I wrote some time back, for example, about why I subscribe to the view of ontological naturalism. Even many atheists are hesitant to subscribe to this philosophy, which is the belief that the material is all that exists. Christians often counter that we can't disprove the existence of the supernatural, so it's irrational to hold a positive believe in materialism (I know that's oversimplifying a bit, but it'll have to do for the space here). But when you view ontological naturalism as a provisional assumption based on the best evidence we have, and therefor an assumption that could be demonstrated as wrong, it's clear that it doesn't require "faith" – at least not in the sense of religious faith.
9. We've heard that one
I have an FAQ here on my blog, part of which is as follows:
Often Christians who are new to the blog will find an old post and trot out their favorite apologetic arguments or even some Bible scriptures as though I've never heard them before. I have. Not only that, but practically every non-believer I know is intimately familiar with a great deal of Christian apologetics and Biblical exegesis. Being that many atheists come from a religious background, we're often quite knowledgeable about scripture, religious philosophy, and Christian culture. Give us the benefit of the doubt and listen to what we have to say (or read, as it were) for a bit first before electing to enlighten us.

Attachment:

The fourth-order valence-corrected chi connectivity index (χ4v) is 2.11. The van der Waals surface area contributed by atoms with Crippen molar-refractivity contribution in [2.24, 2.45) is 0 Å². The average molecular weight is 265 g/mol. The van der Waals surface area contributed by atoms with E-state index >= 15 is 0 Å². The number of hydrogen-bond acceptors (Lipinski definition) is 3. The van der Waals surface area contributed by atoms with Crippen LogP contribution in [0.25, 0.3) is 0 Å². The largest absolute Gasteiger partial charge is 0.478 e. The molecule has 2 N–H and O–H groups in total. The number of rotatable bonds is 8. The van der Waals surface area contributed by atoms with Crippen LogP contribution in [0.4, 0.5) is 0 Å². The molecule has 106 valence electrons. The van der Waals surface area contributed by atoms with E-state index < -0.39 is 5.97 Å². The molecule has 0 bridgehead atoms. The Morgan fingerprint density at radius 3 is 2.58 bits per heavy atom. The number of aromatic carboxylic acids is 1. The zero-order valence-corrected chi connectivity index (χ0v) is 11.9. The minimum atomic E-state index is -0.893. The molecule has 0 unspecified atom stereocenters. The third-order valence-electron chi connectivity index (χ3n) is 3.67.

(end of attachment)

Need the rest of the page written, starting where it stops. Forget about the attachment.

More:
I have an argument that totally undermines atheism. What do you have to say about that?Please, use the search button. And the "New to the A-Unicornist?" tab at the top of the page. I've spent years talking with theists. I've read many apologetics books and heck, as a believer I spent many years making and defending those arguments. So before you trot out the cosmological argument, or the design argument, or the objective moral argument, or quote your holy book of choice, or say that atheists can't have any meaning in their lives and expect me to discuss it with you... use the search button. The archives are full of topical posts on just about every subject imaginable, many of which have very lengthy discussions in the subsequent comment threads. I'm not going to rehash the same arguments for every new visitor who comes along.
10. We live normal, happy lives – and we're not that different from you
It may seem like we're "them". The unsaved, the unholy, the worldly, the god-haters... but the truth is that we just don't believe in the supernatural stuff that you do. We believe in lots of the same things that you do – like the importance of family and friends, in treating others as we would like to be treated, in the awesomeness of Star Trek, in the lameness of Nicki Minaj. In all seriousness though, it's important to remember that we have much more in common than we disagree about. We're sharing a small patch of earth on a tiny planet in a microscopic speck of the universe, and our needs, interests and values are often aligned.
We're not bitter at the world, resentful toward Christians, or angry at anything more than injustices that we think are well-justified in getting angry about. We're nice people who eat Chinese take-out and go to baseball games; who have friends, parents, and children of our own whom we love dearly; and who want a better world for all of us. We may not always agree on the best way to get there, but the sooner we stop fearing each other, the sooner we can get there together.